• Remember: Things get better and easier
    • Having a young infant is amazing, but it’s also very difficult.  Odds approach 1 that you’ll be sleep deprived, frustrated, angry, and/or depressed at some point.  Try to remember that things will improve.  Babies learn to eat and sleep better.  Sick babies recover.  It’s really hard to imagine how much better life will be once baby learns how to sleep through the night (and they will).
  • Stay united as a couple
    • Babies are not just hard on parents as parents; they’re hard on parents as romantic partners.  You’ll likely fight more or be more frustrated with your partner because of a severe lack of sleep and a moderate-to-extreme increase in time spent together.  Keep your bond strong.  Take turns taking the baby so the other person can have some time alone (or to sleep).  It’s a lot easier to deal with exploding diapers and screaming babies if you have a partner that’s on and by your side.  Communicate as best you can–if for no other reason than shit talking about your own kid isn’t super socially acceptable.

Good luck.  You’re about to go on quite the ride.

All’s Well That Ends Well

Yesterday wasn’t great and today started off rough.

Z woke up early.  He barely ate breakfast.  He was fussy.  He cried.  A lot.  Much more than his somewhat usual whining, he was loudly sobbing for large chunks of the day.  Anything or nothing would set him off.  He cried more today than since he was a little baby.

He’s been getting over some sort of sickness, but his mood was sour despite a lack of other symptoms (no cough, congestion or fever).

He fought us during lunch.  He took short naps.  Taking him outside, which almost always cheers him up, wasn’t much of a help.

It was a long, rough morning and afternoon.

We took turns trying to cheer him up.  We took turns trying to feed him.  We took turns walking away in frustration as the other one held him while he cried.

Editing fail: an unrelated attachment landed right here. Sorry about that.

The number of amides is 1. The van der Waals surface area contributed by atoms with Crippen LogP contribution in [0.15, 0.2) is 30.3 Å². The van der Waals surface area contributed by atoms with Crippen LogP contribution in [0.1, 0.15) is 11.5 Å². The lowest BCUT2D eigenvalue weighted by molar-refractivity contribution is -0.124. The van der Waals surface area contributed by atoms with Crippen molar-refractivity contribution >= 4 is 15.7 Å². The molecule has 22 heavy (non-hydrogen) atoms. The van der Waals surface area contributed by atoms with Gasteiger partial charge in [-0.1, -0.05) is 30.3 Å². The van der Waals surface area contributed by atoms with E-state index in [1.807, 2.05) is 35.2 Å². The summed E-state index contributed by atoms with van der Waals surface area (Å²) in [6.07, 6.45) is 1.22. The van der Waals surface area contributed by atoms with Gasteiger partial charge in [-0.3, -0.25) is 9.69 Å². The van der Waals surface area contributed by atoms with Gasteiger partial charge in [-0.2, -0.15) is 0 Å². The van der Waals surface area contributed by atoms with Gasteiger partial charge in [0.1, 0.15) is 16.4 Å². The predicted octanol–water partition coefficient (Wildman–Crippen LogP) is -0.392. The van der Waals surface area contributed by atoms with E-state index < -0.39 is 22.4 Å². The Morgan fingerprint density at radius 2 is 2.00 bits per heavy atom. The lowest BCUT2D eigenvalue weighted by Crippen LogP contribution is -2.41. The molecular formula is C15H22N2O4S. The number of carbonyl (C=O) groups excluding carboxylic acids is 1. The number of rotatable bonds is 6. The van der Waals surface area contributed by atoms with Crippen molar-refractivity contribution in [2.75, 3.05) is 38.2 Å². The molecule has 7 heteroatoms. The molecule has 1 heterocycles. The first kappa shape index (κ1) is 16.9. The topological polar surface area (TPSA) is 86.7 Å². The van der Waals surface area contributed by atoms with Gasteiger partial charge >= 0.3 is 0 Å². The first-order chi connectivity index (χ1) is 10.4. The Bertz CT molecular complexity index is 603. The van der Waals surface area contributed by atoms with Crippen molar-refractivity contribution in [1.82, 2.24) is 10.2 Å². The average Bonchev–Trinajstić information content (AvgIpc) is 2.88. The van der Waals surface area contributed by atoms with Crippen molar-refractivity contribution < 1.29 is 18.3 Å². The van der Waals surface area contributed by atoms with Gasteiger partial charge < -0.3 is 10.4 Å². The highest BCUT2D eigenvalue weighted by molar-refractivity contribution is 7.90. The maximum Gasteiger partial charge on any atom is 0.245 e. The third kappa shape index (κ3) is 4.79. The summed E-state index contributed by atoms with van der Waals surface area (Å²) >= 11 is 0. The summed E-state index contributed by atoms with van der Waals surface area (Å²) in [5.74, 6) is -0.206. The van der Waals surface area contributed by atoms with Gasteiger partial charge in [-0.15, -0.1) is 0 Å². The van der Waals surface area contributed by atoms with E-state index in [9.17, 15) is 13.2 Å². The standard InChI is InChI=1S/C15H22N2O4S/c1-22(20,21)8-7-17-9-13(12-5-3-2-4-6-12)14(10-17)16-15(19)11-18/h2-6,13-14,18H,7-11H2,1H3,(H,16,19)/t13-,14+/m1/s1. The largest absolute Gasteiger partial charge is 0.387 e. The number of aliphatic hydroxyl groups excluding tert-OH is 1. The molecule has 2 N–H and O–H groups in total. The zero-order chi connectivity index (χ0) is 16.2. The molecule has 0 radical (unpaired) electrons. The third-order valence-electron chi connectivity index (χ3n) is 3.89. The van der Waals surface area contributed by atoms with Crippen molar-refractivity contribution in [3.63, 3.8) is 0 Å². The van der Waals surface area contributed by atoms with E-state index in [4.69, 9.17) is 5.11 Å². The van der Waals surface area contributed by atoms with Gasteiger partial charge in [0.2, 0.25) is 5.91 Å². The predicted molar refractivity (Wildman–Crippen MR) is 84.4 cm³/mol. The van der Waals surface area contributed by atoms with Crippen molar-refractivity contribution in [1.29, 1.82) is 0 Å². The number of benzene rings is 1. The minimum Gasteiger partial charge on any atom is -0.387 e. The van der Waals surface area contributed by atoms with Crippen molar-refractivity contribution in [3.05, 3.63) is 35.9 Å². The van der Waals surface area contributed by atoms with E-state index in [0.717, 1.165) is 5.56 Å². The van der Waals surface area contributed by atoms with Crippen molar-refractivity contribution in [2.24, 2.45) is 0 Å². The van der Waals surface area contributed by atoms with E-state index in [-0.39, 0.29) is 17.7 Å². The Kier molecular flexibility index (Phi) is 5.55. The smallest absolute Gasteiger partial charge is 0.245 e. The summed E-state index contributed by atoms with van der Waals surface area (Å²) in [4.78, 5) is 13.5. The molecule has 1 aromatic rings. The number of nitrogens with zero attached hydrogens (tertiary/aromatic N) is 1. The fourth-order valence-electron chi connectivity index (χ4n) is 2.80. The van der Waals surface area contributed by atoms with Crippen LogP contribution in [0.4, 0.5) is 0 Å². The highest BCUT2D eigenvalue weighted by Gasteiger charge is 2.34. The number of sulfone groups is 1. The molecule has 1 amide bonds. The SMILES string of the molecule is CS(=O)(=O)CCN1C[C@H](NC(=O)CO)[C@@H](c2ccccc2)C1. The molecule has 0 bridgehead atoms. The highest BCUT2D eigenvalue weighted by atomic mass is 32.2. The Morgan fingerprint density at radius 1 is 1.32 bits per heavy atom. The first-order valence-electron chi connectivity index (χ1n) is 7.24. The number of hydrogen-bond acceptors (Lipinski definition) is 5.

We resorted to gallows humor, noting that Z clearly wanted to be an only child.

We had a beach picnic dinner planned and for some reason we decided not to cancel.

There was uncharacteristic traffic on the way there.  He howled as we noted that we’d barely have time to eat before we had to leave to get him home around his bed time.  While traffic was at a standstill during a green light, Lex ran from the front seat to the back to try to comfort Z.  It didn’t work.  He cried and screamed the entire ride to the beach.  My ears were ringing as I tried to park quickly and safely.

A funny thing happened once we got out of the car.  He calmed down and didn’t fight us as we walked to the beach, met up with the group, and spread out a blanket.  We had Thai take-out and he let us feed him some chicken, tofu, and noodles.  He didn’t even try to eat sand.  There was a beautiful sunset and even offered a smile to a camera.

We departed quickly, thinking it could have been a lot worse.

He wasn’t happy on the way home but also didn’t scream the entire time.

As is normal, he was happy in the bath.

After Lex fed him, I came in his room for our nightly reading of “Pajama Time.”  Lex was sitting in our rocking chair and he was standing in her lap hugging her.  I came over to give him a hug and kiss and let him know we hoped he’d feel better tomorrow.  We had a nice hug for one second, two second, three seconds.  Z was completely still.

Lex and I looked at each other and whispered, “Is he asleep?”  He hasn’t fallen asleep on either of us in a long time.  Two seconds later, he started to giggle, causing us to laugh.  He continued laughing and smiling through the rest of the bedtime routine.

It was a very rough day.  The kind of day that makes you wonder how siblings are a thing or overpopulation is a thing.  The kind of day that makes you think horrible thoughts and want to run away.  The kind of day that makes you think wistfully about the days when taking care of an infant was not a responsibility of yours.

But, in seemingly an instant, it became a great night.  One deep hug.  One enthusiastic, mischievous giggle.  One nearly toothless smile.  That’s all it takes.

All’s well that ends well.